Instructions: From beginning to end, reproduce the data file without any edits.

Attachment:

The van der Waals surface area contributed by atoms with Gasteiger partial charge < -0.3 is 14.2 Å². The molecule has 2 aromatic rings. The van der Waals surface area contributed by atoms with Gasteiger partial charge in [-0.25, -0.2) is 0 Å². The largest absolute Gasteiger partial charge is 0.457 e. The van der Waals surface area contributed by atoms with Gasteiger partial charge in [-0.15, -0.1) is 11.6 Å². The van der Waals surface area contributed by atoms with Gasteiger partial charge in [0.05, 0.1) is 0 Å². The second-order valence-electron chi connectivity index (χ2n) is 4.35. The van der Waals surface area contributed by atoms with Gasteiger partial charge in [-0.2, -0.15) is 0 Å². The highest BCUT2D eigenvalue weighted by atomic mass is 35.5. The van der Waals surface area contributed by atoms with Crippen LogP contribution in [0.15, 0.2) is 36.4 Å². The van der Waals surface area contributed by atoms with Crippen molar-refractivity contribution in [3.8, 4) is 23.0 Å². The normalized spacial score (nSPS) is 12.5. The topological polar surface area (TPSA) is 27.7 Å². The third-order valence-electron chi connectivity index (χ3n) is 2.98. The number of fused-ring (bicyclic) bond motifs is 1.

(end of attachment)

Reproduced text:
The van der Waals surface area contributed by atoms with Gasteiger partial charge < -0.3 is 14.2 Å². The molecule has 2 aromatic rings. The van der Waals surface area contributed by atoms with Gasteiger partial charge in [-0.25, -0.2) is 0 Å². The largest absolute Gasteiger partial charge is 0.457 e. The van der Waals surface area contributed by atoms with Gasteiger partial charge in [-0.15, -0.1) is 11.6 Å². The van der Waals surface area contributed by atoms with Gasteiger partial charge in [0.05, 0.1) is 0 Å². The second-order valence-electron chi connectivity index (χ2n) is 4.35. The van der Waals surface area contributed by atoms with Gasteiger partial charge in [-0.2, -0.15) is 0 Å². The highest BCUT2D eigenvalue weighted by atomic mass is 35.5. The van der Waals surface area contributed by atoms with Crippen LogP contribution in [0.15, 0.2) is 36.4 Å². The van der Waals surface area contributed by atoms with Crippen molar-refractivity contribution in [3.8, 4) is 23.0 Å². The normalized spacial score (nSPS) is 12.5. The topological polar surface area (TPSA) is 27.7 Å². The third-order valence-electron chi connectivity index (χ3n) is 2.98. The number of fused-ring (bicyclic) bond motifs is 1.